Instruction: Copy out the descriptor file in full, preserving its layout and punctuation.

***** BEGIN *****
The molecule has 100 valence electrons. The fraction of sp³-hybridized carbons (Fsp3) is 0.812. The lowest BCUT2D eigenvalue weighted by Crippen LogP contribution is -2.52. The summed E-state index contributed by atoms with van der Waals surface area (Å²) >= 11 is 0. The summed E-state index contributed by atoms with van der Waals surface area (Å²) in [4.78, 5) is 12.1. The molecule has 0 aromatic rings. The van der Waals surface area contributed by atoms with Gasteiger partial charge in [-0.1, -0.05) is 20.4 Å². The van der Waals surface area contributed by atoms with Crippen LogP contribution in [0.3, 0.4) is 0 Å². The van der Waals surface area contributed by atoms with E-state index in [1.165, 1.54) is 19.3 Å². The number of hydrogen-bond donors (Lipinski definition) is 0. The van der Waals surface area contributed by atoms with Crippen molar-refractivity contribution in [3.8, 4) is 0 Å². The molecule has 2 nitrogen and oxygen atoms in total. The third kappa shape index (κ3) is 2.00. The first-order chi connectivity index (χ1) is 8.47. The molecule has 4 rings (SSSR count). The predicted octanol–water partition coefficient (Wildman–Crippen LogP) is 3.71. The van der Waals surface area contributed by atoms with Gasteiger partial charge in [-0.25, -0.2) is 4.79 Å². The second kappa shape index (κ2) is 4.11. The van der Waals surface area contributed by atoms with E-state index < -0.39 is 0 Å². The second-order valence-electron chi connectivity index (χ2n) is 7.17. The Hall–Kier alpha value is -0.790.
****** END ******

The molecule has 100 valence electrons. The fraction of sp³-hybridized carbons (Fsp3) is 0.812. The lowest BCUT2D eigenvalue weighted by Crippen LogP contribution is -2.52. The summed E-state index contributed by atoms with van der Waals surface area (Å²) >= 11 is 0. The summed E-state index contributed by atoms with van der Waals surface area (Å²) in [4.78, 5) is 12.1. The molecule has 0 aromatic rings. The van der Waals surface area contributed by atoms with Gasteiger partial charge in [-0.1, -0.05) is 20.4 Å². The van der Waals surface area contributed by atoms with Crippen LogP contribution in [0.3, 0.4) is 0 Å². The van der Waals surface area contributed by atoms with E-state index in [1.165, 1.54) is 19.3 Å². The number of hydrogen-bond donors (Lipinski definition) is 0. The van der Waals surface area contributed by atoms with Crippen molar-refractivity contribution in [3.8, 4) is 0 Å². The molecule has 2 nitrogen and oxygen atoms in total. The third kappa shape index (κ3) is 2.00. The first-order chi connectivity index (χ1) is 8.47. The molecule has 4 rings (SSSR count). The predicted octanol–water partition coefficient (Wildman–Crippen LogP) is 3.71. The van der Waals surface area contributed by atoms with Gasteiger partial charge in [-0.25, -0.2) is 4.79 Å². The second kappa shape index (κ2) is 4.11. The van der Waals surface area contributed by atoms with E-state index < -0.39 is 0 Å². The second-order valence-electron chi connectivity index (χ2n) is 7.17. The Hall–Kier alpha value is -0.790.